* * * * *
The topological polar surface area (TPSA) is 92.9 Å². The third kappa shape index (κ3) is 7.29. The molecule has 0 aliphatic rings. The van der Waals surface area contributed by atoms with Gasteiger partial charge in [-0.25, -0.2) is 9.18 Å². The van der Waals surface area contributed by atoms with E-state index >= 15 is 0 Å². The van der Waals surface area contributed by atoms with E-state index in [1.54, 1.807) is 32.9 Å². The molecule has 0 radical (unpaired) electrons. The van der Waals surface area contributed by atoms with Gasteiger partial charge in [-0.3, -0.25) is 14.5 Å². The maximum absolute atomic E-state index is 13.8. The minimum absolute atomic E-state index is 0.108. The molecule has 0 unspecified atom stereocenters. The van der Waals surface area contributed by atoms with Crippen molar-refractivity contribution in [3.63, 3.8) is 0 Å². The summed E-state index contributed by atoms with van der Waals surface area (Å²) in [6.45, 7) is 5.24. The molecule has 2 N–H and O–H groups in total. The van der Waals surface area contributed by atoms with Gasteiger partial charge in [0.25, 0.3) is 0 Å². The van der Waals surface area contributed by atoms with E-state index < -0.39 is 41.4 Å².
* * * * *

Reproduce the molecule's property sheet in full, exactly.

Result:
The topological polar surface area (TPSA) is 92.9 Å². The third kappa shape index (κ3) is 7.29. The molecule has 0 aliphatic rings. The van der Waals surface area contributed by atoms with Gasteiger partial charge in [-0.25, -0.2) is 9.18 Å². The van der Waals surface area contributed by atoms with E-state index >= 15 is 0 Å². The van der Waals surface area contributed by atoms with E-state index in [1.54, 1.807) is 32.9 Å². The molecule has 0 radical (unpaired) electrons. The van der Waals surface area contributed by atoms with Gasteiger partial charge in [-0.3, -0.25) is 14.5 Å². The maximum absolute atomic E-state index is 13.8. The minimum absolute atomic E-state index is 0.108. The molecule has 0 unspecified atom stereocenters. The van der Waals surface area contributed by atoms with Crippen molar-refractivity contribution in [3.63, 3.8) is 0 Å². The summed E-state index contributed by atoms with van der Waals surface area (Å²) in [6.45, 7) is 5.24. The molecule has 2 N–H and O–H groups in total. The van der Waals surface area contributed by atoms with Gasteiger partial charge in [0.25, 0.3) is 0 Å². The van der Waals surface area contributed by atoms with E-state index < -0.39 is 41.4 Å².